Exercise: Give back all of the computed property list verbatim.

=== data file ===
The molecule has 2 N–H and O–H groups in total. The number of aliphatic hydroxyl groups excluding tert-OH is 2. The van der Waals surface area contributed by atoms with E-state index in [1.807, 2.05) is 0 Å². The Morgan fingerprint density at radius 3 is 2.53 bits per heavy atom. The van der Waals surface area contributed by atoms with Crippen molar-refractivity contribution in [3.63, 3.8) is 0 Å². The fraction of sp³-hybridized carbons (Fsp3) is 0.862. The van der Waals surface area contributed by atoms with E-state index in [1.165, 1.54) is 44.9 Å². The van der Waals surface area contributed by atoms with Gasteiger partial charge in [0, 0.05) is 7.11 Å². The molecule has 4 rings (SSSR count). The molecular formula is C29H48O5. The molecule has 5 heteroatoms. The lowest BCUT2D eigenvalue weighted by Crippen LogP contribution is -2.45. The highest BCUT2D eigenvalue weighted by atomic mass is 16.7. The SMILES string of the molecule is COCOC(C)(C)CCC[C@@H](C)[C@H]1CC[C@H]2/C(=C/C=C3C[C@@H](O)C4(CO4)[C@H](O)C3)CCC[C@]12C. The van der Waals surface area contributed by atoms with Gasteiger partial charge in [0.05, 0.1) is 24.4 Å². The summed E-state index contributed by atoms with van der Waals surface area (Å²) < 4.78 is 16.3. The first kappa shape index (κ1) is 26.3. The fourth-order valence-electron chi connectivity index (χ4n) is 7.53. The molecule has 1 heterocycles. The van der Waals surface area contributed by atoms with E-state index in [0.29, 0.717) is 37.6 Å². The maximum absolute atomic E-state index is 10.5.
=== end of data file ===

The molecule has 2 N–H and O–H groups in total. The number of aliphatic hydroxyl groups excluding tert-OH is 2. The van der Waals surface area contributed by atoms with E-state index in [1.807, 2.05) is 0 Å². The Morgan fingerprint density at radius 3 is 2.53 bits per heavy atom. The van der Waals surface area contributed by atoms with Crippen molar-refractivity contribution in [3.63, 3.8) is 0 Å². The fraction of sp³-hybridized carbons (Fsp3) is 0.862. The van der Waals surface area contributed by atoms with E-state index in [1.165, 1.54) is 44.9 Å². The van der Waals surface area contributed by atoms with Gasteiger partial charge in [0, 0.05) is 7.11 Å². The molecule has 4 rings (SSSR count). The molecular formula is C29H48O5. The molecule has 5 heteroatoms. The lowest BCUT2D eigenvalue weighted by Crippen LogP contribution is -2.45. The highest BCUT2D eigenvalue weighted by atomic mass is 16.7. The SMILES string of the molecule is COCOC(C)(C)CCC[C@@H](C)[C@H]1CC[C@H]2/C(=C/C=C3C[C@@H](O)C4(CO4)[C@H](O)C3)CCC[C@]12C. The van der Waals surface area contributed by atoms with Gasteiger partial charge in [0.05, 0.1) is 24.4 Å². The summed E-state index contributed by atoms with van der Waals surface area (Å²) < 4.78 is 16.3. The first kappa shape index (κ1) is 26.3. The fourth-order valence-electron chi connectivity index (χ4n) is 7.53. The molecule has 1 heterocycles. The van der Waals surface area contributed by atoms with E-state index in [0.29, 0.717) is 37.6 Å². The maximum absolute atomic E-state index is 10.5.